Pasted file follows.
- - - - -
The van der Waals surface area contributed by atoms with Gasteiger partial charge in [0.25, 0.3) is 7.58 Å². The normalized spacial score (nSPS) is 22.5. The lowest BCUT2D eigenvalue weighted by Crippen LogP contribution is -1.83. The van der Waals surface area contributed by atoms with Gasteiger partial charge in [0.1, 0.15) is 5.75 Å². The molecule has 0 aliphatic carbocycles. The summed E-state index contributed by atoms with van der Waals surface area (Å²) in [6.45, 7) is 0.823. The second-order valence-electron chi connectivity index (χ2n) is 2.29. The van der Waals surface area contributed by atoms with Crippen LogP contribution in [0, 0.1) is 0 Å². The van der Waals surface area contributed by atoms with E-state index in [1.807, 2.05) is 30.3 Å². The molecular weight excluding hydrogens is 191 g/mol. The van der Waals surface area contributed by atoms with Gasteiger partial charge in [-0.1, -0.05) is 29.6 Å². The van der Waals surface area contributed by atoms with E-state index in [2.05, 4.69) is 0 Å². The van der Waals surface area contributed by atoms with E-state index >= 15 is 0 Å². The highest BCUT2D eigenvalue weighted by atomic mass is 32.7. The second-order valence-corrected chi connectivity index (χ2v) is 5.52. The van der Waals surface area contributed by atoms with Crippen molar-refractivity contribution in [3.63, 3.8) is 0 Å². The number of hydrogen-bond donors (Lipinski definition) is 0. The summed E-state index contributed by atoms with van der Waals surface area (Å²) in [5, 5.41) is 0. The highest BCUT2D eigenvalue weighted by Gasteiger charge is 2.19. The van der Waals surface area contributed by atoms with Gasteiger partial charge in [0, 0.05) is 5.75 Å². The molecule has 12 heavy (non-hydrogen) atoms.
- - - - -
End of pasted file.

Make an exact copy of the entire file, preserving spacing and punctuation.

The van der Waals surface area contributed by atoms with Gasteiger partial charge in [0.25, 0.3) is 7.58 Å². The normalized spacial score (nSPS) is 22.5. The lowest BCUT2D eigenvalue weighted by Crippen LogP contribution is -1.83. The van der Waals surface area contributed by atoms with Gasteiger partial charge in [0.1, 0.15) is 5.75 Å². The molecule has 0 aliphatic carbocycles. The summed E-state index contributed by atoms with van der Waals surface area (Å²) in [6.45, 7) is 0.823. The second-order valence-electron chi connectivity index (χ2n) is 2.29. The van der Waals surface area contributed by atoms with Crippen LogP contribution in [0, 0.1) is 0 Å². The van der Waals surface area contributed by atoms with E-state index in [1.807, 2.05) is 30.3 Å². The molecular weight excluding hydrogens is 191 g/mol. The van der Waals surface area contributed by atoms with Gasteiger partial charge in [-0.1, -0.05) is 29.6 Å². The van der Waals surface area contributed by atoms with E-state index in [2.05, 4.69) is 0 Å². The van der Waals surface area contributed by atoms with E-state index >= 15 is 0 Å². The highest BCUT2D eigenvalue weighted by atomic mass is 32.7. The second-order valence-corrected chi connectivity index (χ2v) is 5.52. The van der Waals surface area contributed by atoms with Crippen molar-refractivity contribution in [3.63, 3.8) is 0 Å². The number of hydrogen-bond donors (Lipinski definition) is 0. The summed E-state index contributed by atoms with van der Waals surface area (Å²) in [5, 5.41) is 0. The highest BCUT2D eigenvalue weighted by Gasteiger charge is 2.19. The van der Waals surface area contributed by atoms with Gasteiger partial charge in [0, 0.05) is 5.75 Å². The molecule has 12 heavy (non-hydrogen) atoms.